Thursday, September 02, 2004

Saw Fahrenheit 9/11

After reading countless articles about it, ranging from unlimited appraisal through appraisal with mainstream-ist caveats through ideological to outright dishonest attacks from libertarian, neoliberal, media elite, and right-wing viewpoints, and responses to these (i.e. all the things covered to death which I won't deal with here), I finally had a chance to see it in my hometown.

I liked it. It was different from Bowling For Columbine, more issue-oriented, the 'showing people are people whether they're good or bad in the story' theme I wrote about was much much weaker (for example, the two Marine recruiters in Flint Michigan were only showed while doing their despicable ratcatcher job; and while pre-live takes of the Bush admin members showed them as humans, they showed them just plain scary). However, this is a result of Moore's decision to mostly stay behind the camera this time, barring him from effectively pushing people out of the roles they play.

On the other hand, the suffering of the Iraqi people at the hands of US soldiers was much more prominent than I feared, based on all the articles reflecting only on how he portrayed the suffering of the troops. Also, except for the first and middle part of the film, Moore chose a more serious tone, and I see both choices as good ones - the issue is just too sad to ride through with cartoons and all, but the two hours of it would just have been unbearable had there been no satirical part at all. Not to mention how the target audience, conservative Middle America would take it.

What Moore's documentary is particularly strong in (and what mainstream media types hate him for) is contrasting talk with practice, filmed practice, instead of the virtual world of studio talks with 'experts' and politicians, where on-site takes are only for the background. Soldier talking about securing freedom, cut to Iraqi girl crying in night-time sweep. Patriot act as claimed, and as practiced - lack of security at airports (matchsticks can be taken on board) and on roads in Oregon (budget cuts leave eight rangers on the roads, part-time), and the full force of law against harmless people who did nothing.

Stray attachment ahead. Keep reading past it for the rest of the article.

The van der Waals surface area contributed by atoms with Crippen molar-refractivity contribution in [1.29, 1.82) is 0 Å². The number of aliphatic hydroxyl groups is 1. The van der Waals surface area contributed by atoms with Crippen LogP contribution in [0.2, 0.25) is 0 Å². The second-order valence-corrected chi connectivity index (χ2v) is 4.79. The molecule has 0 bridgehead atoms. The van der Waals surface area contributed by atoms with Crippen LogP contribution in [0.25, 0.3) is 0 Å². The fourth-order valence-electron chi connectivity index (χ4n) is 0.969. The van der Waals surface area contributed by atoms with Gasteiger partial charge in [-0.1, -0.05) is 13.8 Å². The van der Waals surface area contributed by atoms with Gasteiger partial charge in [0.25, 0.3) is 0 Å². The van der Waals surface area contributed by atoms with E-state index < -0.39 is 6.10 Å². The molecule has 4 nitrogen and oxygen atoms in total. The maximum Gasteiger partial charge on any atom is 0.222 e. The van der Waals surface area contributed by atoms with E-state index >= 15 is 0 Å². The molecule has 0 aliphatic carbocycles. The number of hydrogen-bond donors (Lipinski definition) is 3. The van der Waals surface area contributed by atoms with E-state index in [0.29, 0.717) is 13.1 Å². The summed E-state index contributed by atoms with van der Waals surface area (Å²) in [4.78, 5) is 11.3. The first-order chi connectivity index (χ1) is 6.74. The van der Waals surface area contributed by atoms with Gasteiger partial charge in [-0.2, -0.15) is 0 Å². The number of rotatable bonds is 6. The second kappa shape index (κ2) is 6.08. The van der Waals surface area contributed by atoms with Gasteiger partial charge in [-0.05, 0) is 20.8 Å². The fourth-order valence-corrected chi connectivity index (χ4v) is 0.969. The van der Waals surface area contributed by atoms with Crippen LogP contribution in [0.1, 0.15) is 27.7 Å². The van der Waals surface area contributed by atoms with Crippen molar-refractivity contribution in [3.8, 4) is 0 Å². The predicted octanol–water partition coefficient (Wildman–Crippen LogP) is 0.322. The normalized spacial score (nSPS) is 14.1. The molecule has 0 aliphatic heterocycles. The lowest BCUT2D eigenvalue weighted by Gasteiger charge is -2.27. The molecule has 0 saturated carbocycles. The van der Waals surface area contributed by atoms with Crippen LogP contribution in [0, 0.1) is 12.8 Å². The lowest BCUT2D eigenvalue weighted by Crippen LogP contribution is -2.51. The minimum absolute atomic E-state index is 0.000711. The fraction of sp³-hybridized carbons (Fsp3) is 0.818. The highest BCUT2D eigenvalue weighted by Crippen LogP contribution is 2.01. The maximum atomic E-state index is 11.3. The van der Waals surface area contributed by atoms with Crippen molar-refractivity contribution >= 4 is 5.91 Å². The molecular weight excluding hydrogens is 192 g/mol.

It is said one picture tells more than thousand words, and sometimes one take reveals more than a thousand statistics. I say this as someone keen on analysing all kinds of data - but my data is always at best second-hand information, processed, and one shouldn't lose sight of the basics: there might always be details missed that change the meaning of the whole. The black congress members getting progressively more hurt as no Senator has the balls to support their case about the Florida voter disenfranchisement. The woman still in the bubble trying to be patriotic and insulting the mother of a dead soldier, who just realises she was a bubble-dweller like her.

Some of the best of these revealing moments came in scenes I already read of, on the ocassion of some contested data or argument or implication. For example, there is much debate about how much of the US economy the Saudis own. The number is a claim by someone Moore interviews in front of the Saudi Embassy, but just when he does, a Secret Service guy cruises up to ask what's up. I mean, the President's own bodyguards take care about Prince Bandar's security, doesn't that say more about the intimate relationship than arguments about the size of Saudi investments?


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